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Deriving the thin lens formula from the lens maker formula

I've been studying refraction recently, and I faced some doubts regarding the thin lens approximation. The thin lens formula is given as : $$\frac{1}{v}-\frac{1}{u}=\frac{1}{f}$$ However, I also know ...
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Why angle of refraction parallel to base of triangle in triangular prism? [duplicate]

My textbook says that: At minimum deviation of a triangular prism, the refracted ray is parallel to the base of the triangle But I feel like it's only possible if the triangle is isosceles or ...
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How can solve to calculate position of image for any random point and random paraxial rays?

I am a high school student and I have a confusion related to optics {image formation via spherical mirrors) in all my books they say to find location of image its convenient to use the following rays&...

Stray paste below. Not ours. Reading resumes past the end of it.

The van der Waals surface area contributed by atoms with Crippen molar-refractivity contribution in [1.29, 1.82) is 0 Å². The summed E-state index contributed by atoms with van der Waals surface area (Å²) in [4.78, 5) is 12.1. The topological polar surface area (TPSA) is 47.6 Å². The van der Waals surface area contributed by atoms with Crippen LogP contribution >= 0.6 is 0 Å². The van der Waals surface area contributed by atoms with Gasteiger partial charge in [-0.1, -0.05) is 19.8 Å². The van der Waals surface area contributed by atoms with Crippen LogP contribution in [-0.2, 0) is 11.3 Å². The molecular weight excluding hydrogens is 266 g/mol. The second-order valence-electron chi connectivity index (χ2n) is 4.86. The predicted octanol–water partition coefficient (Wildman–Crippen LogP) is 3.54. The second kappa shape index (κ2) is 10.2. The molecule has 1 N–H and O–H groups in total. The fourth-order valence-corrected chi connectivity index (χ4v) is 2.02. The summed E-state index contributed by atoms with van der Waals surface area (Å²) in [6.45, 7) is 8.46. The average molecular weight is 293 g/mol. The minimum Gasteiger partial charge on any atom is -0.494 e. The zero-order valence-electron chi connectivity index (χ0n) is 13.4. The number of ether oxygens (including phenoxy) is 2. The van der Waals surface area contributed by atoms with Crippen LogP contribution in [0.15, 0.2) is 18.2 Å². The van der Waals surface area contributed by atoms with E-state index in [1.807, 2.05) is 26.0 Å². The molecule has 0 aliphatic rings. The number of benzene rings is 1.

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How does one derive Fermat's principle of Least Time? [duplicate]

Fermat's principle states that the path taken by a ray between two given points is the path that can be traveled in the least time. I understand that Fermat's principle of Least time is crucial in ...
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What is optical path length? Does it make sense that the optical path length is variable or zero?

I've encountered an exercise where L(A,B) = sum of other OPLs that are parts of itself, and at the end we got that L(A,B) = 0?! But the definition is that L(A,B) = OPL = sum(...) = n×AB, so that means ...